Wednesday, April 20, 2011

Review: Charles Dickens and the Street Children of London

  • Author:  Andrea Warren
  • Reading level: Young Adult
  • Hardcover: 160 pages
  • Publisher: Houghton Mifflin Books for Children (September 26, 2011)
  • Language: English
  • ISBN-10: 0547395744
  • ISBN-13: 978-0547395746

Product Description


Provoked by the horrors he saw every day, Charles Dickens wrote novels that were originally intended as instruments for social change — to save his country’s children.
Charles Dickens is best known for his contributions to the world of literature, but during his young life, Dickens witnessed terrible things that stayed with him: families starving in doorways, babies being “dropped” on streets by mothers too poor to care for them, and a stunning lack of compassion from the upper class. After his family went into debt and he found himself working at a shoe-polish factory, Dickens soon realized that the members of the lower class were no different than he, and, even worse, they were given no chance to better themselves. It was then that he decided to use his greatest talent, his writing ability, to tell the stories of those who had no voice.
From Goodreads:
Charles Dickens is best-known for his contributions to the world of literature: Oliver Twist, Great Expectations and A Christmas Carol.  In Charles Dickens and the Street Children of London, acclaimed historical author Andrea Warren shares with readers the motivations behind Dickens' novels and then brings readers headlong into the poverty-stricken world of 19th century London. During his young life, Dickens witnessed terrible things: families starving in doorways, babies being "dropped" on streets by mothers too poor or too sick to care for them, and most of all he witnessed a stunning lack of compassion from the upper class.  After his family went into debt and he found himself working at a blacking factory (where boot polish was made), Dickens, who had been raised to believe that the lower classes were not only undeserving of anything better, but were so dirty that he could be contaminated by them, soon realized that they were no different than he, and even worse, they were given no chances to better themselves.  It was at this blacking factory that he met a kind friend named Bob Fagin, who would go on to be named one of Dickens' most memorable (and villanous!) characters in Oliver Twist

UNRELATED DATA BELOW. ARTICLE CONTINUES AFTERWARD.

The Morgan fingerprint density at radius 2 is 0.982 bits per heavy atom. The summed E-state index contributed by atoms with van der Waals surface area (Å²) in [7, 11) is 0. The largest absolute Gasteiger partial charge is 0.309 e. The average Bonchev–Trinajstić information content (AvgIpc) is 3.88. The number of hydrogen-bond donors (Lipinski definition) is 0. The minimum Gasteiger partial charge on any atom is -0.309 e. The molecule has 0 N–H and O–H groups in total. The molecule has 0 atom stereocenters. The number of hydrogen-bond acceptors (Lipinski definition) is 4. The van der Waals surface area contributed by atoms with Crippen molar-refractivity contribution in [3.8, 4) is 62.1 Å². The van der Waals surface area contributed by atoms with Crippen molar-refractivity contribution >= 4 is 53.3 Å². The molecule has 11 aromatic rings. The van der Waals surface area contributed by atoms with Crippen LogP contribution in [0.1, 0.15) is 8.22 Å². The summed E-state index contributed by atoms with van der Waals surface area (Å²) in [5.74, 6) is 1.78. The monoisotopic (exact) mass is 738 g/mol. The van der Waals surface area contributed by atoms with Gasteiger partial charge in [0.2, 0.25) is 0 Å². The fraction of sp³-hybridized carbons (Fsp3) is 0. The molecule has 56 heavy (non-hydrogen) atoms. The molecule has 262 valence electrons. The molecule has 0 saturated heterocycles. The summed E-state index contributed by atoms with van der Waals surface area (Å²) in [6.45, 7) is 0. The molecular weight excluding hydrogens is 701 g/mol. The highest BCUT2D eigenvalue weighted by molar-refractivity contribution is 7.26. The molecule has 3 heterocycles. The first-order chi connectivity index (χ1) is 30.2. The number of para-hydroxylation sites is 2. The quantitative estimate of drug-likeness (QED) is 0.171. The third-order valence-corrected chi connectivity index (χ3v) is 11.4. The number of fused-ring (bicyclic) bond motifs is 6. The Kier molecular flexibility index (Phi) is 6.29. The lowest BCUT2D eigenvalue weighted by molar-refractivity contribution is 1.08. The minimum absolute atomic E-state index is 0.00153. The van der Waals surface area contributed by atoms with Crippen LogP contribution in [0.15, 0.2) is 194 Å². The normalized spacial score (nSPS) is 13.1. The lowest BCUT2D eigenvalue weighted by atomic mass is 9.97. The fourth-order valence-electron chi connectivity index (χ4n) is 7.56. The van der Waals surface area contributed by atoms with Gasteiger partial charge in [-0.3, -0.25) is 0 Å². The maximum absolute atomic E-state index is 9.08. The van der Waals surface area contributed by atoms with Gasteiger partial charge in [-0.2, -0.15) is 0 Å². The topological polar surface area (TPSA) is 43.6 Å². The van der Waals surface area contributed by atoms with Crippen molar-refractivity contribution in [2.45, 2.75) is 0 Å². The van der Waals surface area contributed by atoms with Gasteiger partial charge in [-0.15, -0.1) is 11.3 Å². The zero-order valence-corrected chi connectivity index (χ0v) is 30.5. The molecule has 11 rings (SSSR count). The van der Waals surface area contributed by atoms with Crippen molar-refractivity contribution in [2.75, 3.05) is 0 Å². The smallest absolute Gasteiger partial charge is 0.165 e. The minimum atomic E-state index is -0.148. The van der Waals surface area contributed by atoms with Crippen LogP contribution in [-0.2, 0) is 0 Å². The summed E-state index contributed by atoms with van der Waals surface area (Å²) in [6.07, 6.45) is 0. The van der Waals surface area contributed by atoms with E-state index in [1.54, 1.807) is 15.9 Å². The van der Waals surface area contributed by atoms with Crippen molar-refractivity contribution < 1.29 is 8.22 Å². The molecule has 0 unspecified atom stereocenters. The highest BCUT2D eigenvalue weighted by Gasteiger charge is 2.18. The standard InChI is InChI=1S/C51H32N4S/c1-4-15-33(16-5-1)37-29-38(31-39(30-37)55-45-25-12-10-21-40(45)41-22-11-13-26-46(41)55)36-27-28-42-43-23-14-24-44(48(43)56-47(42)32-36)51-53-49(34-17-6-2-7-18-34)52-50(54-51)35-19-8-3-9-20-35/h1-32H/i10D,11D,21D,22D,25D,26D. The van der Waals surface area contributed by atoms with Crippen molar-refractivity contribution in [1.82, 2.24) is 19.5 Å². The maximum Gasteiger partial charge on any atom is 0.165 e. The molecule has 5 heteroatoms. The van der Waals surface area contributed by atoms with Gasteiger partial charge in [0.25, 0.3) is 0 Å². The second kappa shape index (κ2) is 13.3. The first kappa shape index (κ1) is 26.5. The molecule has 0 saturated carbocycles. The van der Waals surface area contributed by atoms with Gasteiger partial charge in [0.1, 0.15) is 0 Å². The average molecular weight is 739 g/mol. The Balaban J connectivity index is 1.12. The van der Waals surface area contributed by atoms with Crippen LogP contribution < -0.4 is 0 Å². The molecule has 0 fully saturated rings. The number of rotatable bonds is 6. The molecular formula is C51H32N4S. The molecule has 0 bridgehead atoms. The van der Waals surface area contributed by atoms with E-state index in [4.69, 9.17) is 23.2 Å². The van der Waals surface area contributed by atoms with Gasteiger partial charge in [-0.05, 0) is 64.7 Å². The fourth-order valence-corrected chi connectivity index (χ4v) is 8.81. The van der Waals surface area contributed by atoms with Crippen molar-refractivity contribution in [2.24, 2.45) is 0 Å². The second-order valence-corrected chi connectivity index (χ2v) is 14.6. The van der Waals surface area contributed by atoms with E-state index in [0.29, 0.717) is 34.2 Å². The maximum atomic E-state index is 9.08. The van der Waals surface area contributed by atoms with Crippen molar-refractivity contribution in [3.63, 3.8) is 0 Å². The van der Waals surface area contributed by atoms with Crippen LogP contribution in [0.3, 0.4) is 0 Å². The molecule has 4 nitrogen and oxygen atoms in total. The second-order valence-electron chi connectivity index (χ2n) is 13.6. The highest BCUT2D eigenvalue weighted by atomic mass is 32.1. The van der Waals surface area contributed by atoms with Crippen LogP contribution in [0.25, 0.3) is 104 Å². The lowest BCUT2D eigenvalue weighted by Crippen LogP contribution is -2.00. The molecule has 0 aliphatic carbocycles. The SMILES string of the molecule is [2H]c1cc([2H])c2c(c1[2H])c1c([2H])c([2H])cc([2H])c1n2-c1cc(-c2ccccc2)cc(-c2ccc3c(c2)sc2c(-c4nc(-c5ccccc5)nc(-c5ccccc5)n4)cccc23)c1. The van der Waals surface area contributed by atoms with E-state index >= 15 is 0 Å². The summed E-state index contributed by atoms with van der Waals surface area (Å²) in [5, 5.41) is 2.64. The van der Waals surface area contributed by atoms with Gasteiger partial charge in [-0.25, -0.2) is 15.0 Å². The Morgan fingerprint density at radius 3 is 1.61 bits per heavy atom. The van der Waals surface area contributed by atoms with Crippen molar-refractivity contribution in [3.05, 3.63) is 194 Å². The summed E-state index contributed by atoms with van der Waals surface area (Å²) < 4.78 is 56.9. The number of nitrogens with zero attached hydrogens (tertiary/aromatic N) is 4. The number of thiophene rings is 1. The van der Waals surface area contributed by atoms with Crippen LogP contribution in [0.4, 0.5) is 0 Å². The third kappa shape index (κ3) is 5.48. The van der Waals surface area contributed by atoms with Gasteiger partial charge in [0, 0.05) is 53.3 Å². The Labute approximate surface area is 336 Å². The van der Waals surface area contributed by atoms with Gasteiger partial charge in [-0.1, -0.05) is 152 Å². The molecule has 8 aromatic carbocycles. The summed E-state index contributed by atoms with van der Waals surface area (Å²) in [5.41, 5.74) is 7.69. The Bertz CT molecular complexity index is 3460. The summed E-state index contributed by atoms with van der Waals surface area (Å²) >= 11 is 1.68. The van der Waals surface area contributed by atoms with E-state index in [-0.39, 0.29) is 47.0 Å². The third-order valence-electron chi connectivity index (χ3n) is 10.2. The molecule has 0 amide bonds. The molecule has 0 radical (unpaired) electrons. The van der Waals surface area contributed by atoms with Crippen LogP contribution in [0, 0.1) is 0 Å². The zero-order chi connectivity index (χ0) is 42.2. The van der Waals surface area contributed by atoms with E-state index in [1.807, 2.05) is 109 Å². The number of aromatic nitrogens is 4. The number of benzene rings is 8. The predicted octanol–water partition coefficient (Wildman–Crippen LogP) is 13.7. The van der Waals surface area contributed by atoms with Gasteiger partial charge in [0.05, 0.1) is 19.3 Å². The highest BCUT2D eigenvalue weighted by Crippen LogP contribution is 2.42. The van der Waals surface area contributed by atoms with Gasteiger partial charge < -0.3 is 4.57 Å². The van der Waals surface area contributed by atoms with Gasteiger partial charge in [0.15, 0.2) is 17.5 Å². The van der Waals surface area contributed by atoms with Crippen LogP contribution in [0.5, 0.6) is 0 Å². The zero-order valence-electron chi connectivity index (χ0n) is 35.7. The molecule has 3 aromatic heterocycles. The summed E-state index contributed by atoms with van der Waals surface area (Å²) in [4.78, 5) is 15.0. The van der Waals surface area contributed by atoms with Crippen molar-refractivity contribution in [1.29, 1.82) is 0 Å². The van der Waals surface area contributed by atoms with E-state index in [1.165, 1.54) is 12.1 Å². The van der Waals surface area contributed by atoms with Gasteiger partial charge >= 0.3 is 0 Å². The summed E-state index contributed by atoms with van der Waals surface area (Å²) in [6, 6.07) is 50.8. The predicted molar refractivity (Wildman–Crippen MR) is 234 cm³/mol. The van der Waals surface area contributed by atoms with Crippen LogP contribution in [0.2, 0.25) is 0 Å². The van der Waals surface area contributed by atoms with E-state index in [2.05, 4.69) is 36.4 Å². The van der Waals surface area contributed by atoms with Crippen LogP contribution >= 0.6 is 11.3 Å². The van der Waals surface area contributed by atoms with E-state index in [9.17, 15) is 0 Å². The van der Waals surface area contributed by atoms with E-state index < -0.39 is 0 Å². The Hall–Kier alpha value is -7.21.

At 25, Dickens became the toast of London with his first novel, The Pickwick Papers.  People of all classes read it - the poor would pool together money to purchase this serial novel.  But Dickens had more serious stories to tell: he wanted to tell of the workhouses were small children toiled for their entire lives; he wanted to tell of all the horrible things he had seen the upper class turn their back to.  He wanted to tell one child's story, and that child became Oliver.  With the runaway success of Oliver Twist, and it's memorable "Please sir, I want some more," Dickens was thrust into the public spotlight as a spokesman championing the rights of the deserving poor.  His time as an instrument of social change was just beginning.  Along with some contemporaries in the world of music, art and education, Dickens changed school systems, hospitals, and orphanages, all while representing the lowest class with the same respect as the upper class in his novels. 

Spirited, smart, and handsome, but not without his own demons and personal issues, Charles Dickens is an enigmatic character whose name is recognized the world over, but whose achievements outside the literary realm are not often discussed.  Charles Dickens and the Street Children of London melds these two legacies in an intriguing, compelling and fast-paced biography, filled with historical images and photographs. 

About the Author



Andrea Warren's books about children are the result of her passion for history and her interest in young readers. She has been a professional writer for twenty years and works from her home office in the Kansas City area. Her first book for Houghton Mifflin, Orphan Train Rider, won the 1996 Boston Globe - Horn Book Award for nonfiction.
My Review
I found this a particularly fascinating book because it is a part of my family history.  One side of my ancestry were very poor Londoners, in fact East Enders or Cockneys.  My great-grandmother spent her childhood years in a workhouse because her widowed mother was too poor to care for her and her siblings.  What an honest and realistic look at the plight of the children of London in the nineteenth and early twentieth centuries.  This book probes how the writings of Charles Dickens enlightened people to the realities of the poor.  The book chronicles the life of Charles Dickens and the changes in his early life that brought him in contact with the poor of London who he would write about so brilliantly.

Did you know that the life span of an average London resident almost two hundred years ago was twenty-seven years.  And for the poor twenty-two.  Amazing. London was a filthy, violent, despair ridden city for most.  This book has wonderful illustrations, both photographic and drawn.

The author encourages everyone to something to help improve the lot of others.  What a wonderful book for young and older reads alike.

1 comment:

  1. Wow, this sounds like a book I would really like. Thanks for bringing it to my attention. I just added it to my TBR.